Food Wi$e

Accessibility


| Share

Try These Budget-stretching All-stars: Rice and Beans!

Have you ever had beans and rice at a Mexican restaurant? Rice and beans often are paired together on menus because they form a “complete protein” with all the amino acids (protein building blocks) your body needs for good nutrition.
Try These Budget-stretching All-stars: Rice and Beans!

Photo used under license from www.bigstockphoto.com

Save Some Money

Beans and rice are a nutritious “team” that can help you stretch your budget. Add beans to soup, chili or side dishes. You  can save even more money by starting with dry beans and soaking them. For example, a 1-cup serving of rice and beans  would cost about 12 cents if you soak the beans.

1/2 cup canned pinto beans 19 cents
1/2 cup cooked pinto beans (starting with dry beans)   7 cents
1/2 cup cooked white rice   5 cents

5 Steps to Soaking and Cooking Dry Beans

  1. Inspect the dry beans, removing any broken beans or small stones.
  2. Rinse the beans thoroughly in cold water.
  3. Use the preferred “hot soak” method: Add 10 cups of cold water to a large pot (4 quarts or more) for each pound (2 cups) of beans prepared. Bring the water to a boil and boil for about three minutes. Cover the pot and let stand for about four  hours.
  4. Drain and rinse the soaked beans.
  5. Add fresh, cold water to fully cover the soaked beans, plus 1 to 2 tablespoons of oil, if you wish. Adding oil prevents foaming and boiling over. Simmer the beans until they are tender. 2 cups of dry beans = 4 cups of cooked beans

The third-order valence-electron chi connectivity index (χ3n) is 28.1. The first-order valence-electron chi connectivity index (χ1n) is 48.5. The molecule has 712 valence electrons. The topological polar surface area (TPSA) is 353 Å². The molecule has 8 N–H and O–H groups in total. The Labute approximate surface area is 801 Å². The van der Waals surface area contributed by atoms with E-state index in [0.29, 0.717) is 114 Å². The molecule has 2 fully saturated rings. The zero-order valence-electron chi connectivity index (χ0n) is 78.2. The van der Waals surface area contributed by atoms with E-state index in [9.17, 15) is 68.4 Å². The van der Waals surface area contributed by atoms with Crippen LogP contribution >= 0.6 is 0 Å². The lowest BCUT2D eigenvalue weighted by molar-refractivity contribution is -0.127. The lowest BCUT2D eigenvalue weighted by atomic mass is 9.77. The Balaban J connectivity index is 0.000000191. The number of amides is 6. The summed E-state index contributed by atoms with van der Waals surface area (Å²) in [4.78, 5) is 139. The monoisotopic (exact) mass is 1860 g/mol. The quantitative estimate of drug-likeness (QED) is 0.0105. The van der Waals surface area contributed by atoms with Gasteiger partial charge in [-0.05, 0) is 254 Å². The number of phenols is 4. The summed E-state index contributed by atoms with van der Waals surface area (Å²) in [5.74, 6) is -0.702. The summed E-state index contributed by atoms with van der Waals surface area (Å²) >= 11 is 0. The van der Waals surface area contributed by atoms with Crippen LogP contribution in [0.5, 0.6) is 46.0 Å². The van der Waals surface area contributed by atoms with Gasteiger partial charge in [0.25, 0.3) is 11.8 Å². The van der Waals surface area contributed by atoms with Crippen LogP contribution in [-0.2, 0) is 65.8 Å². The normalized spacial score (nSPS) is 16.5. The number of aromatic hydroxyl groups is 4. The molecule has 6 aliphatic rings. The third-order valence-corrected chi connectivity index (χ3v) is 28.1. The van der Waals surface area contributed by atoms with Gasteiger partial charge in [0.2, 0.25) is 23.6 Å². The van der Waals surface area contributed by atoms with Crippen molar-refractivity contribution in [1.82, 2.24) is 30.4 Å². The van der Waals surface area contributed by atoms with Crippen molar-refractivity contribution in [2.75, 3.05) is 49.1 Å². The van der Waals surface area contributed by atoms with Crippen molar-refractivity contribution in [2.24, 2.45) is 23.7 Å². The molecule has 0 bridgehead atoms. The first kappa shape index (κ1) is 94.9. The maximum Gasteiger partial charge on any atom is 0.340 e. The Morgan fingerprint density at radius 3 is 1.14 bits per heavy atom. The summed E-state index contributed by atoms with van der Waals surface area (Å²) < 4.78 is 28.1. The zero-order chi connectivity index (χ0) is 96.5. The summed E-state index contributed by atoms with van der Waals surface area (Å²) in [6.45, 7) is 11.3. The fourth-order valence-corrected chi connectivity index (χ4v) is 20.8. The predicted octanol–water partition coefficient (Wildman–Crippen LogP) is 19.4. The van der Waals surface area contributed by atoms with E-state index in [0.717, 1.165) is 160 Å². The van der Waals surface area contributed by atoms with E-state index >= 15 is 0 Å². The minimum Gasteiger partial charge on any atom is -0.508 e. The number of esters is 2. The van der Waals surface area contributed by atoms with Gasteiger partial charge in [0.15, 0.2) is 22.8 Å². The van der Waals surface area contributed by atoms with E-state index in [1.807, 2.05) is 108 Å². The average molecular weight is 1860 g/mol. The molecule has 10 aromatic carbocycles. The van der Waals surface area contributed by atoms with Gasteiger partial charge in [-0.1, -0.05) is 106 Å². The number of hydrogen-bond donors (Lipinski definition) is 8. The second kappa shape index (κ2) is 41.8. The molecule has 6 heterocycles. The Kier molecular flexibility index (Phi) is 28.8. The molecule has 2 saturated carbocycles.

Cut Sodium With This Simple Tip

Canned beans (such as kidney or pinto) are convenient options, but they often contain added salt. Most people have too  much salt (sodium) in their diet, and that puts them at higher risk for heart disease. If you prefer to use canned beans, be  sure to drain the liquid and rinse the beans in a colander. This easy step can rinse away about 40 percent of the sodium. Look for reduced-sodium varieties, too.

Julie Garden-Robinson, Food and Nutrition Specialist, NDSU Extension Service

Featured in Food Wise November 2013 (PDF)

Filed under: ,
Creative Commons License
Feel free to use and share this content, but please do so under the conditions of our Creative Commons license and our Rules for Use. Thanks.